The contract language stipulates who is ‘responsible’ legally for delivering Earnest Money.  ~To allow the buyer to get to the title company whenever he feels like it is not what I would call a competent agent.  ...Isn’t that one of the points of representing a buyer??  ~As a buyer’s Agent, I would always expect to take the check to the title company, but perhaps I am just old fashioned about such tasks.

I agree that our TREC contracts need to be more specific about delivery of
Earnest Money.  ~Why should it be any different than the Option Fee check?

And who said that the weekend days don’t count?  Earnest Money can be delivered to the listing agent/broker.  ~But I have always found that it is nice to be courteous, and discuss the issues with the other agent.  Perhaps one of you lives closer to the title company, or to the other’s person’s office.  We need to show courtesy to our fellow agents.

Keep in mind:  it is usually the buyer’s agent, and the buyer, who need to go to the title company, and sometimes more than once during a transaction.  ~Therefore, the title company to be used should be convenient to the buyer and his agent.  More importantly, it should be located near the property instead of near the listing agent’s home address.

Too many times these days, I see agents coming all the way across the Metroplex to list a property, and then expecting everyone to go to the title company closest to their home location.  Keep in mind that the seller also has to go to closing, and so may wish to use a title company near the property.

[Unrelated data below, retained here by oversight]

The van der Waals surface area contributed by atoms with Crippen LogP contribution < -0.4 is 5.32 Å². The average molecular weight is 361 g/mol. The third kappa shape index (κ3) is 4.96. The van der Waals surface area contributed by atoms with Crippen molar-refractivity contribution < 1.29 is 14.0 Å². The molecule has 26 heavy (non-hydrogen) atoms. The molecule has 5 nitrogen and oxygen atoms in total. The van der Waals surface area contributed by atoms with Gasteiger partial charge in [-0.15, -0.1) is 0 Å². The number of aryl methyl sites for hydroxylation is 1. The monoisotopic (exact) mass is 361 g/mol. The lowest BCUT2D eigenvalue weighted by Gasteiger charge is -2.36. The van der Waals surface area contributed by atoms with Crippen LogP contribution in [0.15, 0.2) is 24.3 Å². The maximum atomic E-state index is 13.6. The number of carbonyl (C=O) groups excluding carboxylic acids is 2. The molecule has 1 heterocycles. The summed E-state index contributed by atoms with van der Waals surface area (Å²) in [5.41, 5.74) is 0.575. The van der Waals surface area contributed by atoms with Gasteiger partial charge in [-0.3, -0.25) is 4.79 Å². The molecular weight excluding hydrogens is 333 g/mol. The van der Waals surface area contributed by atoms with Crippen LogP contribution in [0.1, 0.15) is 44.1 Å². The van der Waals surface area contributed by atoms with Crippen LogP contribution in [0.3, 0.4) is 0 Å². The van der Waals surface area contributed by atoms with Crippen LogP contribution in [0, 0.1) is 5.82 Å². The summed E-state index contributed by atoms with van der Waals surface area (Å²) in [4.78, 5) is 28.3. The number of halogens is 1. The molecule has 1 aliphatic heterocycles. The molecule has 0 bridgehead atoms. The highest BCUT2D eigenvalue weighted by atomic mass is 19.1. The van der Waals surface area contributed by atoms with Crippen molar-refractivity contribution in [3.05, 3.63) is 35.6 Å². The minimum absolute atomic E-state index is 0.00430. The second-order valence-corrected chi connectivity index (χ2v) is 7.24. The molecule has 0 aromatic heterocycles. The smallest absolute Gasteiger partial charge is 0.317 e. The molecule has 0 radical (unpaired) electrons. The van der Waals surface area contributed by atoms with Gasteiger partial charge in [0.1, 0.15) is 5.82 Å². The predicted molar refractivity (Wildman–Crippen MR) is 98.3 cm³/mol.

Yes, I know there are exceptions to each closing.  But USUALLY the buyer, the seller, and the buyer’s agent are all oriented around the location of the property.  So we three don’t really care where the listing agent lives or has an office.  ~There is no rule, nor has there ever been, that the listing agent should be the one to select the title company.    (And Please don’t tell me it is the “seller’s option”, as we all know that most sellers don’t even know of a title company.  As long as they get their money, they don’t care.  The buyer and his agent should be the ones to make this determination.  ...Or at least discuss it with the seller when an offer is made, instead of acting like it is in concrete when placed in MLS.)  If you expect the buyer to “write the earnest money check” before an offer is agreed to, then he should be allowed to select the title company he wants to.

Otherwise, an offer could be fully executed without a check, and then you can give the buyer a week to get a check over to ‘your’ title company.  (That is at least how long it takes to mail one.)


bj stracke on 03/12/2016

@David Davis Thanks for the kind words.  The TAR commercial (improved and unimproved) contracts already have better language, “Not later than 3 days after the effective date, Buyer must deposit $_______as earnest money…”  Relying on the language in the current 1-4 residential, unimproved, and farm/ranch contracts leads us to ask what does ‘upon execution’ mean, and that sounds like a legal question to me–